The first of the top three challenges facing the Emergency Medical Service (EMS) is the effect of increased demand faced by the aging of Baby Boomers.
In a 2008 article (Baby Boomer Health Care Crisis Looms) published in Science Daily, John W. Rowe, MD, Committee Chair of the Gerontological Society of America (GSA) was quoted:
“The combination of the aging of the Baby Boom generation and the increase in life expectancy is going to yield a doubling of the numbers of older people,” he said. “And it’s important to understand that older people themselves account for a disproportionate amount of the utilization of health care resources.”
Heath Atchison, in his article Baby Boomers – A Healthcare Crisis Nears, stated: as baby boomers, 28% of our population, retire they will require more healthcare as a part of the aging process. Furthermore, nationally recognized emergency medical service expert, Gary Ludwig, clarifies the issue in his 2008 article (Now What Do We Do? What Effects Will Aging Baby Boomers Have on Your EMS Operations) “ First, as people grow older, their demands for health care increase. As demands for health care increase, so will demands on EMS systems”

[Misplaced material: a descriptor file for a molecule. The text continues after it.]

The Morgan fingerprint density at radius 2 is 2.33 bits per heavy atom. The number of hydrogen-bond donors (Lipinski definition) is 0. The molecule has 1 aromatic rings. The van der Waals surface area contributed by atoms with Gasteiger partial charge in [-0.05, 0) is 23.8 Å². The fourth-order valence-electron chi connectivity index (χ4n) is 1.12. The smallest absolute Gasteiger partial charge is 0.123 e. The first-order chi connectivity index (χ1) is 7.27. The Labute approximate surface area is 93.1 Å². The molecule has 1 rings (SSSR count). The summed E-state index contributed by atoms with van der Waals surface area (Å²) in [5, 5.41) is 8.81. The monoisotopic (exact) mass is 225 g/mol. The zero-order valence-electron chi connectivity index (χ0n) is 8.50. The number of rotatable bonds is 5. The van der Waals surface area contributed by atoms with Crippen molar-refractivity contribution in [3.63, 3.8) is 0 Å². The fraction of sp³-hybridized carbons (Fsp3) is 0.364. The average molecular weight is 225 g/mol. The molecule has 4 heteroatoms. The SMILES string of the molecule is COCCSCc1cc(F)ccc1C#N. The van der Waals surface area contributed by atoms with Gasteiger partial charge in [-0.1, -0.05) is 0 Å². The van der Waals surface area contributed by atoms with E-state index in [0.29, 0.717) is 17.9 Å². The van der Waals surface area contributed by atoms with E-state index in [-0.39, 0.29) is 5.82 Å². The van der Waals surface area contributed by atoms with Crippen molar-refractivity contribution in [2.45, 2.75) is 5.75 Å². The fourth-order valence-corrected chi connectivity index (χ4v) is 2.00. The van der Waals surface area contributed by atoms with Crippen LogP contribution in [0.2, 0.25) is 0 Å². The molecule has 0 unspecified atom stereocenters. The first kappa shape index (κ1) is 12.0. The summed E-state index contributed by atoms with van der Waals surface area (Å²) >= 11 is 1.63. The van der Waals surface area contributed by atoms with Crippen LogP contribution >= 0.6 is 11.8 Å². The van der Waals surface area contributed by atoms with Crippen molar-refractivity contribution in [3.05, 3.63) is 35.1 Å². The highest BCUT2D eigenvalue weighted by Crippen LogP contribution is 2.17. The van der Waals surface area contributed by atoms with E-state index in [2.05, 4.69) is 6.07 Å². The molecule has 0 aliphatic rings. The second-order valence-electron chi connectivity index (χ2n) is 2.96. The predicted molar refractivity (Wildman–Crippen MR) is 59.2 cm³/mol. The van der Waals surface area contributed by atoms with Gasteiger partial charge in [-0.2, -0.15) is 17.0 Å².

Fire and ambulance services across the U.S. have been experiencing a regular and steady increase in the number of EMS calls for service. As Baby Boomers become older, the EMS systems will become even more strained. Additional call volume requires the addition of EMS resources, ambulances, equipment and paramedics. By not adding resources to a growing system has and will result in slow response times and poor patient outcomes.